6 birthing options and tips on how you can decide which one’s best for you

January 26, 2015 by

6 birthing options and tips on how you can decide which one’s best for you

Nine months seems like a long time, but your due date will be here before you know it. You may not even be thinking about delivery at this point since you're most likely just finding the right prenatal vitamins that don't make your morning sickness worse, but with so many choices available you may want to start thinking about it sooner rather than later. 

Before you can decide on the birthing option that's best for you, sit down with your partner and talk things over. He's a part of this journey too, so get him involved. Knowing what you both want out of the experience will help you narrow down your choices. 

As you already know, things rarely go as planned. In this case, you should have back up and alternative choices in your mind. Some women go into the delivery room wanting a natural delivery. But they soon find themselves facing a C-section after they pushed for two hours and still weren't able to get baby out. 

Delivery options 

While your health care provider, whether it's an OB/GYN, midwife or other qualified individual who will deliver your baby, will ultimately decide on the option that's best suited to your individual circumstance, here is a list of choices you can take into consideration: 

Doula: When you're trying to push out a baby, words of encouragement are needed. For this reason, some people choose to have a Doula in the delivery room with them. This non-medical professional is there for you before, during and after the birth of your child for physical and emotional support. Giving birth is more mental than most people think, so having that extra bit of encouragement is a benefit. There are others who prefer to do it with their partner and maybe another family member in the room instead. There's no right or wrong way to find your support, as long as you have it. 

Home birth: Some women prefer the comfortable environment and surroundings of their own home and want to deliver their baby there. This allows you to have more control over your experience and you can have more family members in the room with you than what would be permitted in a hospital setting. However, hospital births are more common and provide you and the baby with the necessary surroundings for any scenario.

Water birth: More hospitals across the country are offering water birth options to soon-to-be mothers due to the soothing relief it can provide for both mom and baby. If you think this is what you want to do, talk to your doctor or the health care provider who will deliver your baby and see if it's a possibility.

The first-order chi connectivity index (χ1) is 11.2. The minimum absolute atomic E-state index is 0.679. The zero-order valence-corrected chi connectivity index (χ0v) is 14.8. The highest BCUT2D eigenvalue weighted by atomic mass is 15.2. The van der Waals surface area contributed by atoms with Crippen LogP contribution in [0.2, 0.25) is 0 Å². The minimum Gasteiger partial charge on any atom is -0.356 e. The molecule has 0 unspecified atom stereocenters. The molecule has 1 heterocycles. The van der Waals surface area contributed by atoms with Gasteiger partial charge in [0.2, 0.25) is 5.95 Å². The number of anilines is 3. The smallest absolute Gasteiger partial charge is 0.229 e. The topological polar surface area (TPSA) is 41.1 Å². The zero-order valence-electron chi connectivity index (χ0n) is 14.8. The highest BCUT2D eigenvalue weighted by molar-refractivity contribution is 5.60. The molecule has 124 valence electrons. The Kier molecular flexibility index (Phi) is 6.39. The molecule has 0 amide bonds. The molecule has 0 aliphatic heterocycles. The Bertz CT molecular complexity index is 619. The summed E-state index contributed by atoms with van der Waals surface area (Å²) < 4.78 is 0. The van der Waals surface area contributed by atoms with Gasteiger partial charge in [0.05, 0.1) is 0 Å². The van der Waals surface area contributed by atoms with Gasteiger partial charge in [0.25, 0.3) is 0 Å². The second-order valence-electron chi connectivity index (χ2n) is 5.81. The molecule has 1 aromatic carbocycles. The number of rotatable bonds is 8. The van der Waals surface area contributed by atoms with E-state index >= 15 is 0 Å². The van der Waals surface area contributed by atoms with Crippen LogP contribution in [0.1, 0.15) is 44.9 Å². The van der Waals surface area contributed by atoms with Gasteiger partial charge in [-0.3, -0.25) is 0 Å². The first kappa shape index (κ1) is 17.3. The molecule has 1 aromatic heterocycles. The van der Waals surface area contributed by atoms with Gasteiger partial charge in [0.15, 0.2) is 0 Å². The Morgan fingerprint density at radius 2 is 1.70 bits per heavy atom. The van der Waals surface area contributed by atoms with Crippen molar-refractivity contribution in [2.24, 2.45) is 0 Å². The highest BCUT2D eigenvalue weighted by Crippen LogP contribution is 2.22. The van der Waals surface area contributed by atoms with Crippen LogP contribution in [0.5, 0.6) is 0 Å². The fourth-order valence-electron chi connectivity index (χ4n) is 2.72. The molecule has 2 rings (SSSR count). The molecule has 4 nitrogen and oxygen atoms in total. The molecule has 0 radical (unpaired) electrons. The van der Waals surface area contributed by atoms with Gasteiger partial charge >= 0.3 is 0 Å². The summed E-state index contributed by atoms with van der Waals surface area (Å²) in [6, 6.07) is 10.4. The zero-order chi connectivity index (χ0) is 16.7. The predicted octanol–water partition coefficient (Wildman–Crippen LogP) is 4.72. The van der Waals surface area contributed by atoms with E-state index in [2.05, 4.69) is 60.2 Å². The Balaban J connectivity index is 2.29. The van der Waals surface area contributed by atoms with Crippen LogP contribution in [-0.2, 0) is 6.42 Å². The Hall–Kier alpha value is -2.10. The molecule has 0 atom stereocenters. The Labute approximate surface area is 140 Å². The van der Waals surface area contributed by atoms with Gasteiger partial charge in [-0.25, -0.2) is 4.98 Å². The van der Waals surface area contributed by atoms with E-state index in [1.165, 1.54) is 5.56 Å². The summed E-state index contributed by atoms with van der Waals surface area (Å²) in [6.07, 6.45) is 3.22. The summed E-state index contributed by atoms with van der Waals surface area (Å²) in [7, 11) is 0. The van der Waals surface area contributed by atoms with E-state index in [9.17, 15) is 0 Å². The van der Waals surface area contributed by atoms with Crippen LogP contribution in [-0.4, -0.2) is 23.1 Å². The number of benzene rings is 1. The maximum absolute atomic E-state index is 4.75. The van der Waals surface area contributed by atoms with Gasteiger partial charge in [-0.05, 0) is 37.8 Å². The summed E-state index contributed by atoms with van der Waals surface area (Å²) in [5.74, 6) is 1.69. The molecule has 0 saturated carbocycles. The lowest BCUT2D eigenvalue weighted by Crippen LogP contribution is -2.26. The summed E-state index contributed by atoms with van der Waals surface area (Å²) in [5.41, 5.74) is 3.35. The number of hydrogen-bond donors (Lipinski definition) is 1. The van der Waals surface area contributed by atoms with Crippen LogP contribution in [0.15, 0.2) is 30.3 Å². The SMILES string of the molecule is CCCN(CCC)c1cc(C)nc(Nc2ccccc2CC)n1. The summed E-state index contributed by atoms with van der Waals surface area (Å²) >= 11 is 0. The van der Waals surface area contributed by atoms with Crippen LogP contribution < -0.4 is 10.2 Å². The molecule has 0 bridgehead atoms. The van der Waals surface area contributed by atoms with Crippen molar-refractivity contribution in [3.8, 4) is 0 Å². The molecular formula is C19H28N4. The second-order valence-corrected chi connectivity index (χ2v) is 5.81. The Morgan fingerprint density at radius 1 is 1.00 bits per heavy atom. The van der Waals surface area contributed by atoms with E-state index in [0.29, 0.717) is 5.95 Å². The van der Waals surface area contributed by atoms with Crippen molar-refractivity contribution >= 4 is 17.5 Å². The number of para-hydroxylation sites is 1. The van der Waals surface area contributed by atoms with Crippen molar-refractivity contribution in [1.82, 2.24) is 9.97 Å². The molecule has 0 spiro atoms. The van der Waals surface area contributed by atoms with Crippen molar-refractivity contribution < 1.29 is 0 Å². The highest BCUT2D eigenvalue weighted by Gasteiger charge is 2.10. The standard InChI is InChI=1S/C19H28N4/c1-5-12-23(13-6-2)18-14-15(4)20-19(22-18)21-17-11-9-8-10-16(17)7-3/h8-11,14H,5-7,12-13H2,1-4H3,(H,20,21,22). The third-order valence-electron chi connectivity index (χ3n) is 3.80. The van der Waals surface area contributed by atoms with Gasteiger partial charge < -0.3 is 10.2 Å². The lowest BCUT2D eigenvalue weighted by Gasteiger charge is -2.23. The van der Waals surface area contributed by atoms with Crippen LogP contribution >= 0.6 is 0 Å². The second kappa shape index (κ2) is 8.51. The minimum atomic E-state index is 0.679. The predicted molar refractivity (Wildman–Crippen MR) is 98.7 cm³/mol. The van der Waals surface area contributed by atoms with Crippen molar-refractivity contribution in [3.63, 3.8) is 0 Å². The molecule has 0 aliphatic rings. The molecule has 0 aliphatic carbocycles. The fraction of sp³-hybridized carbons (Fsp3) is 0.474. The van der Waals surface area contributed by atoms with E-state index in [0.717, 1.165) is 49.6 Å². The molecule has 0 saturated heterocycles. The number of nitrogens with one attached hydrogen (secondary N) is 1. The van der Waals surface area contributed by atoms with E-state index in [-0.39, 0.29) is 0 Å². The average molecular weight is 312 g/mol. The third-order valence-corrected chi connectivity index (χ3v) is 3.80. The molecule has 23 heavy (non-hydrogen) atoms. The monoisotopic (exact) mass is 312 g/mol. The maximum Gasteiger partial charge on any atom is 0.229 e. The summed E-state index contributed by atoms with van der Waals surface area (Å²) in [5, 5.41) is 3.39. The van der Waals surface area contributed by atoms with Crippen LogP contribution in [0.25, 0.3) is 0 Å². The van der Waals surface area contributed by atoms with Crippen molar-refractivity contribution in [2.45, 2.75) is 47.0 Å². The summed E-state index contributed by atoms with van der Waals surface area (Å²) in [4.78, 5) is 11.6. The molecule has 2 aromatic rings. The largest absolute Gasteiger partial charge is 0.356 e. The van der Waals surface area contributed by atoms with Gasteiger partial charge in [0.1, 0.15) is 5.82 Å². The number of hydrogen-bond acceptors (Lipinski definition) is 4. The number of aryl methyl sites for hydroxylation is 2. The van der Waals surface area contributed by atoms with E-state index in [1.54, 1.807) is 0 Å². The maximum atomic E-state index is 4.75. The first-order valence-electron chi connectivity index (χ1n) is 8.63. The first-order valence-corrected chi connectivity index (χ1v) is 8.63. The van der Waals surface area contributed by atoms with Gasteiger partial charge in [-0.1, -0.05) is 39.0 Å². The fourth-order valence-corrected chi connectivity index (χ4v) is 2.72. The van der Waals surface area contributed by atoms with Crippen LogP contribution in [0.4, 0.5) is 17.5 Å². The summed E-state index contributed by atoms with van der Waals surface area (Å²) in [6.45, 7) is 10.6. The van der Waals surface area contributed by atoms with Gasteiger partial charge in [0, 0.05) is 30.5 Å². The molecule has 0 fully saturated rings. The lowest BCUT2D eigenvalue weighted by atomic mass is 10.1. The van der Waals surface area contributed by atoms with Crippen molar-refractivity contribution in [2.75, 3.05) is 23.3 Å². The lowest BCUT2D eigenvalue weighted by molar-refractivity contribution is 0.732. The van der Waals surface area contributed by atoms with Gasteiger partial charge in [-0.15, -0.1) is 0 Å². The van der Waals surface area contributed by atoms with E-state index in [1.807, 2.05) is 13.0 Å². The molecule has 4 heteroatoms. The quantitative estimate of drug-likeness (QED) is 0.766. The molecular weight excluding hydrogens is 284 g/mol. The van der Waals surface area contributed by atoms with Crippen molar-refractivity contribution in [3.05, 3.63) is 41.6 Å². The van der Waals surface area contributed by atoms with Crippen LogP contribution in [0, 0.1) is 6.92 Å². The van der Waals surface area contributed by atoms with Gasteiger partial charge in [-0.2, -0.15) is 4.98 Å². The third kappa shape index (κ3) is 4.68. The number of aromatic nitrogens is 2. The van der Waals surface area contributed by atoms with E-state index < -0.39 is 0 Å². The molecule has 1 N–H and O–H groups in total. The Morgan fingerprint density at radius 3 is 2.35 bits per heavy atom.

Medicated: If you opt to go the natural route, you're one tough cookie. Although more women are choosing to go with natural births that are free of medicine, some can't quite handle the pain, and that's OK. If you have decided on a medicated birth, your doctor will present you with a range of options for pain medications such as epidurals and spinal blocks. There's nothing wrong with medicated births, especially if you have other health issues that could make labor excruciatingly painful for you. 

C-section: This procedure as a birthing option has become increasingly popular in recent years and is something your doctor will talk to you about as your due date gets closer. Most doctors will probably tell you that they save C-sections as a last resort for a "lack of progress" in the delivery room, but if the need for one comes along they'll talk to you about it and make sure that you're OK with this type of birthing option. C-sections are also an option for women who would rather schedule the arrival of their bundle of joy or simply want more control over their delivery. If you're considering scheduling a C-section, talk to your doctor about issues such as recovery time and the impending scar before making up your mind.

Squatting: The same as lying down, you have gravity working in your favor to help bring the baby down when squatting during labor. The majority of women give birth lying down; however, those who have back problems may find that it puts extra pressure on their spine and may want to be in a squatting position. It really depends on the one that you prefer and what your doctors feel is best for you. 

Is there a certain birthing method you prefer? Are you open to alternative options? Join the discussion below!

 6 birthing options and tips on how you can decide which ones best for you

About
Lizzie Goodman is a writer living in the Midwest. Since becoming a mom, she's learned to do everything one-handed, often while letting her baby daughter pull her hair and poke her in the face. She believes in the strength and power of women - and really enjoys writing about pregnancy and motherhood.

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